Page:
The Inner Radius, Outer Radius, Strength and Adjust values again determinate the way you will be painting: with a larger or smaller brush, a smoother or sharper brush, and a softer or harder brush.

If you paint with the right mouse button on the first layer, layer[0], the terrain will become transparant or invisible on the location of your brush, if there's no other layer above it.


If you hold CTRL and click with any mouse button at the alphamap, everything in the radius of the brush will become smoother.

If you lower the Strength value, the smoothing effect will be reduced:


With this you can create random patches of the texture inside your brush:


This brush doesn't do anything on AlphaMaps, it only works with the TerrainMap. An explanation for this is higher in this tutorial.


Because this tool makes all the layers and the terrain itself invisible/non-solid at the same time, this tool does exactly the same if you use it on any of the layers or on the TerrainMap. More about this tool later.

Tex Pan, Tex Rotate and Tex Scale

These brushes don't edit the alphamap, but the alignment of the tiled texture your selected layer uses. The Tex Pan Brush will pan it from left to right if you use CTRL + left mouse, and from up to down if you use CTRL + right mouse button.

The Tex Rotate Brush will rotate it.

The Tex Scale Brush will scale it from left to right with the left mouse button, and up or down with the right mouse button. You can also mirror the texture with it, if you make it very thin and then still keep dragging.

The buttons on top of the Terrain/Layers part of the Terrain Editing Window allow you to delete, add or modify the order of the layers.


The visibility layer is an extra 1-bit layer: visible or invisible. To make parts of the terrain invisible, use the Visibility Tool. The invisible parts make ALL the layers invisible on that part, and are also non-solid (walkthrougable). The most important use of this feature is if you want the player to be able to go under the terrain, for example a inside building with floors under the ground or a cavern.

For example if you want to make a cavern in a mountain, you'll have to make a hole in the side of the mountain first, so players are able to walk to the inside of the mountain.

Then the player can go under the TerrainMap. You'll need normal brushes, hardware brushes or another terrain for the player to stand on. Also, if you're under the terrain and you look up, you can't see the terrain: the surface of it is one sided, so you need to make walls and a ceiling as well. On this screenshot, a lot of static meshes were added to make a long cave that brings the player to another part of the map, where there's another invisible, non-solid hole in the terrain. The second screenshot shows the view inside the cave to the outside.


DistanceFog creates realistic fog on the whole terrain or inside any other zone, and it can make your map faster because the fog hides the polygons that are inside the fog. To enable the DistanceFog, open the properties of the ZoneInfo actor, expand ZoneInfo and set bFogZone to True. Then expand ZoneLight and use the following properties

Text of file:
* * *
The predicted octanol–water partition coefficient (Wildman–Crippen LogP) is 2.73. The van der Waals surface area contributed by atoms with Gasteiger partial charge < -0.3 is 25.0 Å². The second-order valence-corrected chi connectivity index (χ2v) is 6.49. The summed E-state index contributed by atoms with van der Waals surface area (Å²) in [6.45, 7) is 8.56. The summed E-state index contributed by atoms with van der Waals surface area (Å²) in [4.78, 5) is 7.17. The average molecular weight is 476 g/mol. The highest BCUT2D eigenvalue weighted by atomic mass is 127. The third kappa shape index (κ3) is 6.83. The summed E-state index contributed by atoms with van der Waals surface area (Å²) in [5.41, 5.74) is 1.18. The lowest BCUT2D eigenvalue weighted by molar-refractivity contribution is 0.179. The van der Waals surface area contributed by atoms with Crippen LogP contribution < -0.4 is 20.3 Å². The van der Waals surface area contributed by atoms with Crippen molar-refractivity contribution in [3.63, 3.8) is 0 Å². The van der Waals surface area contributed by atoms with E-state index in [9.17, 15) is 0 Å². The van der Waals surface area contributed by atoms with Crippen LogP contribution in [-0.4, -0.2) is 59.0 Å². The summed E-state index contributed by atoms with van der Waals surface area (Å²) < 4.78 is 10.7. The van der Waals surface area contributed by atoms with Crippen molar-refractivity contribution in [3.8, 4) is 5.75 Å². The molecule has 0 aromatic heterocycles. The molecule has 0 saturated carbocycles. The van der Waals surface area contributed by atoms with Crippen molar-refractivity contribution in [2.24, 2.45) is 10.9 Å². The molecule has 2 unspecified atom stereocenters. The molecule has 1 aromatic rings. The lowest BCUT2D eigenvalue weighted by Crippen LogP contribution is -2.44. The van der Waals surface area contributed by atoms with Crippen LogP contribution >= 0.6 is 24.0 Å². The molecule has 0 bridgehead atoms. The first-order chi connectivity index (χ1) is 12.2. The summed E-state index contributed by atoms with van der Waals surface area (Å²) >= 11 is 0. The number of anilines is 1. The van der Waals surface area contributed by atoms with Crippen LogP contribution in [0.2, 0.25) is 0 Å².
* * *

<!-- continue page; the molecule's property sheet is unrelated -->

Multiple TerrainInfos, Multiple Zones

You can have as many TerrainInfo Actors as you want in a zone, if you place the TerrainInfos are close to each other, the terrains will stick through each other, as you can see on the screenshot:

If your map has multiple zones, and you are outside the zone with the terrain in it, you are unable to see the terrain, even if it's set to bTerrainZone as well. So when you have a building with windows in it on your terrain, make sure the rooms with windows are in the same zone as the terrain itself.

Fake DisplacementMaps

The terrain is made to be used for outdoor terrains: mountains, deserts, canyons, etc..., but it can also be used to get the effect of DisplacementMaps on a floor. You can for example make a floor with with 3-dimensional tiles. On the screens, the effect is a little bit exaggerated to make it clear.

If you compare it to a flat floor, a floor with DisplacementMaps looks much better.

To make the effect, a rastered texture was used for the TerrainMap, every square is one tile. Because every tile has it's own place on the texture, you can give individual tiles a seperate height, for example to make a broken tile somewhere.

In TerrainScale, the Z should be a very low value, for example 0.05, if you leave the value at 1 the tiles will be 256 units high. Use a floor texture on the terrain, and pan and scale it until it's what you want.

The performance of this really isn't bad. However you can only use it for floors, so you can't make brick walls with 3D grooves between the stones. In one of the later builds, there might be added support for real DisplacementMaps or BumpMaps, so it's up to you what to choose.

Stat Terrain

If you enter "stat terrain" in the console (in the game or in the editor), you get some stats about the terrain.